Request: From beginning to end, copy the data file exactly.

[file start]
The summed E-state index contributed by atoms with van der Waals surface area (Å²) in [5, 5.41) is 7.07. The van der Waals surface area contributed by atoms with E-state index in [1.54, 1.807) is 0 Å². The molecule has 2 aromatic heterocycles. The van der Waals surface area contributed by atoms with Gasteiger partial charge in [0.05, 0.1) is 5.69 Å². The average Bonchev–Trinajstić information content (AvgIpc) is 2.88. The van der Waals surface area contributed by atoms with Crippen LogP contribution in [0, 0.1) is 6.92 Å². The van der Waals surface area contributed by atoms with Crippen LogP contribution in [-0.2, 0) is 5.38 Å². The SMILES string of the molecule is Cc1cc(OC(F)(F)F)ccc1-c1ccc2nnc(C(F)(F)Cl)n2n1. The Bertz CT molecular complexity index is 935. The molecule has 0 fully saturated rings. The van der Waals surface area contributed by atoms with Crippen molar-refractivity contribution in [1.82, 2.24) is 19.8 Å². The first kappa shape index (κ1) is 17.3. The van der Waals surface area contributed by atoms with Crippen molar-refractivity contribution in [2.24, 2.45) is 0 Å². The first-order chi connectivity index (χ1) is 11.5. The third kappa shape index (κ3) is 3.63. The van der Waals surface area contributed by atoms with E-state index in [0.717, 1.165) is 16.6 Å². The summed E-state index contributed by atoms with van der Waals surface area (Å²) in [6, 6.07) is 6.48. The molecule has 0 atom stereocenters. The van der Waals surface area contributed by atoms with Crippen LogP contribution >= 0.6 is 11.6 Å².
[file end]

The summed E-state index contributed by atoms with van der Waals surface area (Å²) in [5, 5.41) is 7.07. The van der Waals surface area contributed by atoms with E-state index in [1.54, 1.807) is 0 Å². The molecule has 2 aromatic heterocycles. The van der Waals surface area contributed by atoms with Gasteiger partial charge in [0.05, 0.1) is 5.69 Å². The average Bonchev–Trinajstić information content (AvgIpc) is 2.88. The van der Waals surface area contributed by atoms with Crippen LogP contribution in [0, 0.1) is 6.92 Å². The van der Waals surface area contributed by atoms with Crippen LogP contribution in [-0.2, 0) is 5.38 Å². The SMILES string of the molecule is Cc1cc(OC(F)(F)F)ccc1-c1ccc2nnc(C(F)(F)Cl)n2n1. The Bertz CT molecular complexity index is 935. The molecule has 0 fully saturated rings. The van der Waals surface area contributed by atoms with Crippen molar-refractivity contribution in [1.82, 2.24) is 19.8 Å². The first kappa shape index (κ1) is 17.3. The van der Waals surface area contributed by atoms with Crippen molar-refractivity contribution in [2.24, 2.45) is 0 Å². The first-order chi connectivity index (χ1) is 11.5. The third kappa shape index (κ3) is 3.63. The van der Waals surface area contributed by atoms with E-state index in [0.717, 1.165) is 16.6 Å². The summed E-state index contributed by atoms with van der Waals surface area (Å²) in [6, 6.07) is 6.48. The molecule has 0 atom stereocenters. The van der Waals surface area contributed by atoms with Crippen LogP contribution >= 0.6 is 11.6 Å².